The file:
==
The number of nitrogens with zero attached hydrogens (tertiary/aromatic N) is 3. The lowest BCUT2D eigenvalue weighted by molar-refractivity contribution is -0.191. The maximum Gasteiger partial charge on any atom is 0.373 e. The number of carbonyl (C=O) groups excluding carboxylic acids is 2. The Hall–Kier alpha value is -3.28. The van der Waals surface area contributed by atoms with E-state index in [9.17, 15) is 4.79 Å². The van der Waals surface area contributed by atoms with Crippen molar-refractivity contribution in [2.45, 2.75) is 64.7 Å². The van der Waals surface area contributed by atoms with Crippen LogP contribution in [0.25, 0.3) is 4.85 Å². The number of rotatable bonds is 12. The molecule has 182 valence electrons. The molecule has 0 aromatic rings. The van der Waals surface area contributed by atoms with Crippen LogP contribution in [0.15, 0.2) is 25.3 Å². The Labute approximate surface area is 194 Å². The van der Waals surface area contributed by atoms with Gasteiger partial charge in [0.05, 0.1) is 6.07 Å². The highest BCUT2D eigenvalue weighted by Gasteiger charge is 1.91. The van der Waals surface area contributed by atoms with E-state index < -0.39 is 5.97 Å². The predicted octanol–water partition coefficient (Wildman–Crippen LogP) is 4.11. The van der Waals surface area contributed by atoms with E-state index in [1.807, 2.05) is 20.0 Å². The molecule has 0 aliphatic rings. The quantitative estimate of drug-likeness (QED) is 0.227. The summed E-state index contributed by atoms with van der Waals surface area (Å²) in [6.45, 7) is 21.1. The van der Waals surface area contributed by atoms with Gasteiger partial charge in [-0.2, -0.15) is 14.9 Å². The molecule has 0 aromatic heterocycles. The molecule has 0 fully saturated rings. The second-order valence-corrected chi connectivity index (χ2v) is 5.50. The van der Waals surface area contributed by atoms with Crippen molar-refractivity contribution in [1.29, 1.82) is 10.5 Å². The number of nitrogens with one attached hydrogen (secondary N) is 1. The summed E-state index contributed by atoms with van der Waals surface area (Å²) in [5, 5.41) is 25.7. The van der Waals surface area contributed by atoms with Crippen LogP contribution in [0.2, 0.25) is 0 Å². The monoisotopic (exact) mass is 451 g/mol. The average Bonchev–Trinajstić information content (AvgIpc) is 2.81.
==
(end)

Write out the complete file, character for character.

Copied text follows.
The number of nitrogens with zero attached hydrogens (tertiary/aromatic N) is 3. The lowest BCUT2D eigenvalue weighted by molar-refractivity contribution is -0.191. The maximum Gasteiger partial charge on any atom is 0.373 e. The number of carbonyl (C=O) groups excluding carboxylic acids is 2. The Hall–Kier alpha value is -3.28. The van der Waals surface area contributed by atoms with E-state index in [9.17, 15) is 4.79 Å². The van der Waals surface area contributed by atoms with Crippen molar-refractivity contribution in [2.45, 2.75) is 64.7 Å². The van der Waals surface area contributed by atoms with Crippen LogP contribution in [0.25, 0.3) is 4.85 Å². The number of rotatable bonds is 12. The molecule has 182 valence electrons. The molecule has 0 aromatic rings. The van der Waals surface area contributed by atoms with Crippen LogP contribution in [0.15, 0.2) is 25.3 Å². The Labute approximate surface area is 194 Å². The van der Waals surface area contributed by atoms with Gasteiger partial charge in [0.05, 0.1) is 6.07 Å². The highest BCUT2D eigenvalue weighted by Gasteiger charge is 1.91. The van der Waals surface area contributed by atoms with E-state index < -0.39 is 5.97 Å². The predicted octanol–water partition coefficient (Wildman–Crippen LogP) is 4.11. The van der Waals surface area contributed by atoms with E-state index in [1.807, 2.05) is 20.0 Å². The molecule has 0 aliphatic rings. The quantitative estimate of drug-likeness (QED) is 0.227. The summed E-state index contributed by atoms with van der Waals surface area (Å²) in [6.45, 7) is 21.1. The van der Waals surface area contributed by atoms with Gasteiger partial charge in [-0.2, -0.15) is 14.9 Å². The molecule has 0 aromatic heterocycles. The molecule has 0 fully saturated rings. The second-order valence-corrected chi connectivity index (χ2v) is 5.50. The van der Waals surface area contributed by atoms with Crippen molar-refractivity contribution in [1.29, 1.82) is 10.5 Å². The number of nitrogens with one attached hydrogen (secondary N) is 1. The summed E-state index contributed by atoms with van der Waals surface area (Å²) in [5, 5.41) is 25.7. The van der Waals surface area contributed by atoms with Crippen LogP contribution in [0.2, 0.25) is 0 Å². The monoisotopic (exact) mass is 451 g/mol. The average Bonchev–Trinajstić information content (AvgIpc) is 2.81.